The happy couple 2009

The happy couple 2009

It was based on the premise of staying alive and in good health. We lived in the woods with few neighbors. A half-acre pond was our front yard.

Our home at the pond

Our home at the pond

All around the pond were the orchards, animal pens and never ending year round beds for vegetables and flowers. We fed ourselves from what we harvested, sold eggs and imagined a small farm stand at the end of our driveway that would be the pension that neither of our cherished day jobs offered.

We loved our lives but with this diagnosis, I knew immediately any effort to stay alive would require building a new life – it would be in the city and it would include rigorous focus. My husband was more bereft than I at our loss. I had choice; he was along for the ride. Luckily, we live amid rich community and friends took over. They housed us in the city during frontline treatment, handling meals and facilitating decisions, allowing Mike and I to be dazed by the chaos of disease’s arrival.

By my last of six frontline chemotherapy treatments, my CA 125 was respectable and our move into our new city life was set. We started over. We built a life accepting the “new norm” and geared to bolstering my odds. They say that diagnosis via a collapsed lung means you have a ten % chance of surviving to two years.

I passed that marker in April of 2012 with little fanfare, as I was seven months into my first recurrence with my cancer far from tamed. An essay, Expiration Date, marked the occasion. That summer was especially hard as I experienced fairly extreme Doxil burns on my butt, hands and feet before being pulled off that chemo which had had minimal impact on my cancer. I coped by writing It’s A Dying Shame and some other essays. I started a support group across ages and diagnosis; it was for women wanting to talk about staring at mortality and also called It’s A Dying Shame.

I strive to embrace livingly dying, a phrase I credit to the late Christopher Hitchens even as I co-opt his language. This past November I did a reading at a coffee house of Livingly Dying essay excerpts and this September I travel to an Adirondacks retreat for a writer’s residency to decide where I might go next with the topic.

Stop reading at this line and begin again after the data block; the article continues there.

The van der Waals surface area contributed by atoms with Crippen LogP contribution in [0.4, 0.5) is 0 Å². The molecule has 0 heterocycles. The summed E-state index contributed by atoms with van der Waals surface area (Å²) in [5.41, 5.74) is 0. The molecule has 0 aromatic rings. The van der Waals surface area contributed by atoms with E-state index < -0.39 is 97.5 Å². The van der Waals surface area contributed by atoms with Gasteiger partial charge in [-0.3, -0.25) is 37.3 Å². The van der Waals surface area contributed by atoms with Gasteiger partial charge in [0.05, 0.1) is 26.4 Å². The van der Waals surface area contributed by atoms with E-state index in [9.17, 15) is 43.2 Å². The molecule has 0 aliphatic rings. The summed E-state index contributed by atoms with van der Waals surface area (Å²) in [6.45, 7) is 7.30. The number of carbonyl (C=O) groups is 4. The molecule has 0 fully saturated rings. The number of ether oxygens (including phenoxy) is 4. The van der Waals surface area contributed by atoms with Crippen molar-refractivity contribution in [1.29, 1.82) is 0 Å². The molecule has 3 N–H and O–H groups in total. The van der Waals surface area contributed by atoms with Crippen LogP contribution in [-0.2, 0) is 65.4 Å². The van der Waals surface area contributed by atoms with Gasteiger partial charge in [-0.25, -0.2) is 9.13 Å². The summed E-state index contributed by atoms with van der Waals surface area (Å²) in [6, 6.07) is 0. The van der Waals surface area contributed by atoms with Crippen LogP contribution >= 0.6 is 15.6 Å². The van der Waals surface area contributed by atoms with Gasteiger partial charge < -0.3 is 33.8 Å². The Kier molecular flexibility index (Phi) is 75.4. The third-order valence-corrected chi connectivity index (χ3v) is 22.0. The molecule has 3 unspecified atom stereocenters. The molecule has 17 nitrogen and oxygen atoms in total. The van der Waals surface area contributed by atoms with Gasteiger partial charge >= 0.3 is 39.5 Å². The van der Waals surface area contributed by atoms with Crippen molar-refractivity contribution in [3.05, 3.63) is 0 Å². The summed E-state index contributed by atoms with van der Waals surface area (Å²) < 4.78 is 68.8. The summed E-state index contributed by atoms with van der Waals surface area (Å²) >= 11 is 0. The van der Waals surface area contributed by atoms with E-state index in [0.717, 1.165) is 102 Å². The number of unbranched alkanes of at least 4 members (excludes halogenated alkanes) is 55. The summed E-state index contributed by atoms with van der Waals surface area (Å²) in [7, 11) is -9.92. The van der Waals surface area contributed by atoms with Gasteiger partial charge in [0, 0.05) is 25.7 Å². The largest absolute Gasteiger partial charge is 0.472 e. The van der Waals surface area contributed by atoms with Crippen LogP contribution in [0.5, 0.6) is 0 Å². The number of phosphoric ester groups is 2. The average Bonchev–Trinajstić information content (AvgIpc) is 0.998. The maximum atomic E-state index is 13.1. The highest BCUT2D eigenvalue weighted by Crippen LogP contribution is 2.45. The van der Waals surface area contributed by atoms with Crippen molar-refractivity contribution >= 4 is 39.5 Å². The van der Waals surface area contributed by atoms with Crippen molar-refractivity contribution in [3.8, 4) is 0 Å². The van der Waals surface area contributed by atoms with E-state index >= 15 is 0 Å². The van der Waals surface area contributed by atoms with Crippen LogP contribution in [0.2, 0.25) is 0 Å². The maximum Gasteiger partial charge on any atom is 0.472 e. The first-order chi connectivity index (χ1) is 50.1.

In April of 2013, twenty months after starting the qualification process, I transitioned from traditional treatment efforts to stabilize my cancer here in Oregon (OHSU) to a Phase One, Cohort Four immunology clinical trial at the University of Pennsylvania in Philadelphia. Quite a harrowing commute for medical care!

I had my official Phase One final treatment at the close of August. Odds are I will continue the commute for maintenance vaccines until I recur (and move to Phase Two) or run out of vaccine material in another year. But I await testing in late September and the resulting decisions. A great thing about treatment at Penn, though, is they don’t discard you from clinical trials if your disease progresses, the norm, they just adapt. I like that attitude. It matches what patients are forced to do.

Finding myself on the cutting edge of medical breakthroughs (or one more splendid failure), I decided to write a blog so that others seeking to prolong living with advanced cancer have easy access to my experience. It is called Livingly Dying – notes and essays on daily life with terminal cancer and if you like it, I hope you will spread the word to others. To date women from 45 countries have accessed the site.